In doing computer simulations, such as the one I wrote for simulating the results of part 2 of Rumor Mill
, one often uses a random number generator that's built into the computer language. These generators are based on a seed (some arbitrary number) and are mixed up at each step that calls for a random number. There are only a finite number of seeds, and each one is based mechanically on the previous, so they necessarily repeat after a while.
The seed is kept internally, away from the programmer's view, so the programmer can't ask for, say, the next random number after .753372.
If one suspects that the repetition cycle is actually occuring within the length of the run that he needs, what algorithm can you put into the program to find the period with which your results are repeating (and are therefore no longer random, or rather no longer independent trials)? Assume you do not have room to store all the numbers as they arrive, nor can you afford the time it would take to compare each new number to all the preceding numbers.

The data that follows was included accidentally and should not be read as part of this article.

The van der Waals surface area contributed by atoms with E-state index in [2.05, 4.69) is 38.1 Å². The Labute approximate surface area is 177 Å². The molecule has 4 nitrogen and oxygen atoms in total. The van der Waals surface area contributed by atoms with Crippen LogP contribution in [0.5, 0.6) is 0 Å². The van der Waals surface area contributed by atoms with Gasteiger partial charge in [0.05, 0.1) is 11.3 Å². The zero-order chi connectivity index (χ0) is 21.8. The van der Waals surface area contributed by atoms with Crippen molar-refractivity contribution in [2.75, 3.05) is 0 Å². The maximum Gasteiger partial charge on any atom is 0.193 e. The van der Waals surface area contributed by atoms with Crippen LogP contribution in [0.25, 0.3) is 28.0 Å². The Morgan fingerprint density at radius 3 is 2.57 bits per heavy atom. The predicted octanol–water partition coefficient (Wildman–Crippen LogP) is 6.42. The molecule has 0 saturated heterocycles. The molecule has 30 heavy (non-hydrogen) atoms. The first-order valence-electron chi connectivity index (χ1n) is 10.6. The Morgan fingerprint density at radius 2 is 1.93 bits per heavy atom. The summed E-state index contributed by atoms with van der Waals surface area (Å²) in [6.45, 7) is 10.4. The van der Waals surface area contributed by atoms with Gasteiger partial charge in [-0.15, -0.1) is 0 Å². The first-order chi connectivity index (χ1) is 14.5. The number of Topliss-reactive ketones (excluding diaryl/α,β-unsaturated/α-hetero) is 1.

Then also, how do you determine where the repetition cycle begins (after what iteration of the loop of trials).
(In reply to Probable Solution
The premise is that if, say, .753372 is followed by .3299365, it will always be followed by that number-- the hidden seeds have a one-to-one correspondence with the returned number--you just can't access the hidden seeds, nor ask what number follows another, except for the single current position on the list.
Posted by Charlie
on 2005-02-12 17:56:03